Warfare In the 21st Century

Warfare In the 21st Century

Arthur S. Obermayer is a member of the executive committee of Meretz USA.

For over a half century, the U.S. has not been involved in a war with clearly demarcated battle lines. In World War II and the Korean War, we had advancing and retreating armies, and taking ground was a measure of achieving victory. Since then, victory has been more elusive. Other considerations have been involved in winning or losing. We can expect that to continue through the 21st century.

Throughout the ages, defenders have eventually learned how to counter new offensive weapons. Then the attackers developed better weapons which are effective until appropriate defensive measures are found. Furthermore, large hide-bound military organizations take longer to learn and adapt than smaller, more nimble groups.

Today, the U.S. has by far the strongest and most sophisticated military might in the world. Our arsenals range from laser-guided missiles to nuclear weapons. No one in the world can defeat us on the battlefield, and they know it. Within the Middle East our ally, Israel, also has overwhelming military strength.

In order to counter this overwhelming superiority of the U.S. and Israel, a new kind of response has evolved. It can be called terrorism, insurgency, guerilla or asymmetric warfare, but under any name, it represents the most effective reaction to an army that is unbeatable on the battlefield. Individuals with limited resources can wreck havoc and communicate with each other by mobile phone and internet. Terrorists do not wear uniforms and are indistinguishable from civilians until they act. They work in the same locations and live in the same buildings as innocent residents. American and Israeli bombs and missiles, even the most sophisticated ones, cannot distinguish friend from foe. We are unable to target our weapons based on the state of mind of individuals. We end up destroying large amounts of property and infrastructure and killing many innocent inhabitants in attempts, too often unsuccessful, to destroy the enemy terrorists.

We are disturbed and frustrated by the tactics they use, but they are wiser than we are prepared to admit. Their goal is not only to protect themselves, but also to win the hearts and minds of people. Collective punishment for the acts of a few creates fear and hatred among the innocent victims. When their way of life is destroyed and friends and family killed, they view the remote and callous Americans and Israelis as causing wanton devastation. New enemies are created as the rest of the world sees it through TV. Many people then align with the terrorists with whom they are culturally connected in fighting the common enemy.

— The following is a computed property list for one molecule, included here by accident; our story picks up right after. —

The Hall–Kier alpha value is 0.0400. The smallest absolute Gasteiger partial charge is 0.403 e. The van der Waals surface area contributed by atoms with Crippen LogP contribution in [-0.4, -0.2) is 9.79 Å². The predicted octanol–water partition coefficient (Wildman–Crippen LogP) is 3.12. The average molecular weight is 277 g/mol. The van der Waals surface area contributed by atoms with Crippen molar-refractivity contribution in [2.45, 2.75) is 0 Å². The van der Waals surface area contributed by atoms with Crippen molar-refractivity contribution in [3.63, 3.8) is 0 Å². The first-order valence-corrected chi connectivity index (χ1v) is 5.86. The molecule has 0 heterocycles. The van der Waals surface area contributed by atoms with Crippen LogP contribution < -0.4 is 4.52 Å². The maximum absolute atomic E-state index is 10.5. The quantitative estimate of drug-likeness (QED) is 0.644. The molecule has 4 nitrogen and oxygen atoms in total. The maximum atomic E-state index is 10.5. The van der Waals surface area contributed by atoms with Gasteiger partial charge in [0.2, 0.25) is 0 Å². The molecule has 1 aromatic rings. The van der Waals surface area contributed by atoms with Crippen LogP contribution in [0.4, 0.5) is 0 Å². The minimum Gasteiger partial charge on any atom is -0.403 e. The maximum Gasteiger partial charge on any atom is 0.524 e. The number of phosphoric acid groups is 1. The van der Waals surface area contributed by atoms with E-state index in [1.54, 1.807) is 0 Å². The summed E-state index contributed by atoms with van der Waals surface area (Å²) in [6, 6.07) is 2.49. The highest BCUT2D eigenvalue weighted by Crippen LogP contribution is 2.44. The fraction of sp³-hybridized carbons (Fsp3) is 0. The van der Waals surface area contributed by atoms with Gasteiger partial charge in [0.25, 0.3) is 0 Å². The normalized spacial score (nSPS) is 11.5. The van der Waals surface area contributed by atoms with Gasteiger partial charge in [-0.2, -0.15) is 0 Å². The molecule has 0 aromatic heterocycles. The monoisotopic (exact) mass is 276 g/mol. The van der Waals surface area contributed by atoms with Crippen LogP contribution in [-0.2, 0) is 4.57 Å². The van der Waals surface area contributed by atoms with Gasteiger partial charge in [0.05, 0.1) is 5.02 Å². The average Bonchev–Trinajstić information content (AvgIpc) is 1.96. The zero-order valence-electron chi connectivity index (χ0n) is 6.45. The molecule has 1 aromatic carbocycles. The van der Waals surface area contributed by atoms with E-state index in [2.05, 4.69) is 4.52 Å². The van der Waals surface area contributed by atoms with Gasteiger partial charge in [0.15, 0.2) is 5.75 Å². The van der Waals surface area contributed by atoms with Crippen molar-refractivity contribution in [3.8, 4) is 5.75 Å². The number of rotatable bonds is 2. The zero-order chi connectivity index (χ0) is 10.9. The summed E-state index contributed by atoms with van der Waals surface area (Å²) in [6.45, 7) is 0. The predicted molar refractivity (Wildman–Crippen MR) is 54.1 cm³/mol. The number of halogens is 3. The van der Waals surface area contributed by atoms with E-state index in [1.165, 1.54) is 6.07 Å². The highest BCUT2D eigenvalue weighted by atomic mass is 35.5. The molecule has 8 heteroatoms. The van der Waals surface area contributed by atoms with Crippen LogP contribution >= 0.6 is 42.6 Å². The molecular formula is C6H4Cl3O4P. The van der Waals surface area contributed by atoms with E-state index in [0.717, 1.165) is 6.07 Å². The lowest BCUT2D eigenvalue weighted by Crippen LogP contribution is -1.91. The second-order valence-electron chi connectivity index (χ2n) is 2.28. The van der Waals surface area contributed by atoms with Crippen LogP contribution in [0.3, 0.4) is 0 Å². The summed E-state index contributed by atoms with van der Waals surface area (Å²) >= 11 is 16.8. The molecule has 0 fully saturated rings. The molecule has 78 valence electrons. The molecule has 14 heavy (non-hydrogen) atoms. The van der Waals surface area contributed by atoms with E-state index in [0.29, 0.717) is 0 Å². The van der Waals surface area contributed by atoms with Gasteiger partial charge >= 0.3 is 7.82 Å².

Recent history has repeatedly demonstrated this failure. Does anyone think that there are not now more Al Qaeda supporters than there were right after 9/11? One of Osama Bin Laden’s goals was to encourage a military response from us that would generate more support for his organization. The past growth of the military components of Hamas and Hezbollah resulted from the rage and hatred by civilians who could see no other way of resisting what they consider Israeli aggression. Lebanese support for Hezbollah has more than tripled since Israel tried to eliminate it. We had the military power to conquer Iraq, but at what cost to them? Today their lives have become extremely insecure and chaotic. Neither have our actions won the hearts and minds of other people throughout the world, especially among the one billion Muslims.

There are no quick fixes, but there are opportunities missed. For example, the U.S. used to have a very positive image in the world. Under the Marshall Plan after World War II, we provided aid and support to help reconstruct a devastated Europe and generated friendship and respect from the people of Europe and their governments. When Europe became self-sufficient, we provided food, health care, economic aid and technical support to third world countries through organizations like the Peace Corps. Foreign aid was a significant component of our national budget until 1982, when our government decided to discontinue almost all of it, except for Israel and Egypt. Now, our foreign aid props up friendly governments and supports U.S. contractors who compete with indigenous workers. It is not seen by the people in need. On the other hand, Hamas and Hezbollah have gained strength by providing impoverished Arab village residents with free essential social services. Today, Iran, through Hezbollah, is providing major funding to reconstruct Lebanon, whereas the U.S. has committed very little.

Until we learn that 21st century warfare is for the hearts and minds of people, all of our victories on the battlefield will be illusionary.

By | 2006-09-01T04:19:00-04:00 September 1st, 2006|Blog|0 Comments

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